Pittsburgh Post-Gazette reporter Eleanor Bergholz looked into the case of one priest convicted of child molesting in her region and wrote a story last July naming five others. "I've had calls since then about three others — all of whom are still priests," she said.
Experts in child sexual abuse are careful to point out that the vast majority of gay men are not pedophiles. But several attorneys who have sued the church said that homosexuality is so pervasive in the priesthood that it undermines the church's ability to deal harshly with sexual transgressions by its clergymen. ''In the late '60s and early '70s, the church, in its desire to get new priests, accepted homosexuals — and they knew it," said Paul Hebert, a Lafayette attorney who sued the diocese in the Gauthe case. "In time, a lot of these individuals took over administrative positions. The result is that if (a pedophile's superior) is not celibate, his willingness to exert discipline is lessened."
Church officials reply that the only factor that prevented them from dealing forcefully with pedophilia was a lack of knowledge.
''It's like second-guessing President Truman for dropping the atom bomb based on what we know now," Monsignor Michael Driscoll said.
Church officials maintain that the church's handling of the issue has been no worse than other institutions.
And Dr. Stephen Montana, a staff psychologist at the church's Saint Luke Institute in Maryland, said, "Catholic priests are no more likely to be pedophiles than other people who have exposure to children, including teachers, Boy Scout leaders, day care professionals — or child psychologists."
This view — expressed repeatedly by Catholic officials — is not accepted by everyone.
Dr. John Money of the Johns Hopkins University School of Medicine, who has treated pedophiles and their victims for more than 20 years, wrote this year in a medical journal:
''Like any other institution that prohibits or prevents ordinary heterosexual relationships, the church not only encourages homosexual expression, but also becomes a magnet for youths who enter the priesthood having already recognized their sexual status as . . . homophilic pedophiles attracted exclusively to younger boys.
Control of desires sought
''These future priests become seminarians partly in the belief that they will, through religion, gain control over the very sexual desires that they resist or fight against."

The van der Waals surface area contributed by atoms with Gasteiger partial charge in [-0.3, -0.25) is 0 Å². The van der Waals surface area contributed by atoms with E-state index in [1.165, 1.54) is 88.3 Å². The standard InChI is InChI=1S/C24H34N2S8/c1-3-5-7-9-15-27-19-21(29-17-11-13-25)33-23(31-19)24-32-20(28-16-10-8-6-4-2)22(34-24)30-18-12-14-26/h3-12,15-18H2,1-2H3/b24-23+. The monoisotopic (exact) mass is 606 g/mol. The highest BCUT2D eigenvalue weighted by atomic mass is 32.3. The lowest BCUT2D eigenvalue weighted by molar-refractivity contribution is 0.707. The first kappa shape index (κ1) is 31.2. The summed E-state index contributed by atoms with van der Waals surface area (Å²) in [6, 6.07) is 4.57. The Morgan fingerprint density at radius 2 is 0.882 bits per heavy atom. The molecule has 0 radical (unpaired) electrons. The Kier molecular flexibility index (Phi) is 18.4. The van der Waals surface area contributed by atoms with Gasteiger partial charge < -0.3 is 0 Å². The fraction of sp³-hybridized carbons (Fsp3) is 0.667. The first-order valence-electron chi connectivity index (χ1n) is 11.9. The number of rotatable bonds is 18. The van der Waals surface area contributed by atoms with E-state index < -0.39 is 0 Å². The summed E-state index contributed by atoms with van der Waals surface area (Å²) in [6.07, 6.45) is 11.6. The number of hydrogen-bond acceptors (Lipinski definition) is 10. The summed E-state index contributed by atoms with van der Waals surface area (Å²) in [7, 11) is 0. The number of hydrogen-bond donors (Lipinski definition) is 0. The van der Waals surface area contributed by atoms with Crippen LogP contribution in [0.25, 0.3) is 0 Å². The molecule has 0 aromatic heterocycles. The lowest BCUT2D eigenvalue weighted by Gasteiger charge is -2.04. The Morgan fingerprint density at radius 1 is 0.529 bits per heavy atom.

Even if the number of pedophiles within the priesthood mirrors the percentage in the general population, Hebert and other critics suggest that the church should encourage the kinds of parental precautions that other institutions take, such as providing more than one adult to go on field trips with children, and encourage children to report inappropriate behavior.
One high-ranking Catholic official said he and many priests believe that such "a diminution of trust between the priest and the parishioner" would be one of the worst things that could happen as a result of increased public awareness about pedophilia.
Yet research also points to some disturbing consequences of hiding the presence of pedophiles within an institution.
Physicians and researchers agree that once a pedophile begins molesting children, he will commit this crime compulsively until he is stopped.
Drugs, psychotherapy help
Success in controlling the disease has been obtained when highly motivated pedophiles agree to take the drug Depo-Provera, which reduces sex drive, coupled with intensive psychotherapy. Even then, however, experts emphasize that pedophiles still must be kept away from children. The only other known deterrents are castration and imprisonment.
Studies show that biological factors such as an extra chromosome in many pedophiles suggest that it may be an inherited condition. And researchers point to evidence that most molesters were themselves molested as children.
''If you want to use words like 'molester' and 'victim,' " said Dr. Fred Berlin of Johns Hopkins University medical school, "then a molester is a victim who grew up."
''What's frustrating is that this sickness is so deep-seated that the
experts say you can never be cured," said Boise, Idaho, prosecutor
Jim Carlson, who is critical of Catholic officials for shunting from diocese
to diocese a pedophile whom he prosecuted. "You've just got to keep
them away from potential victims. And they didn't do that."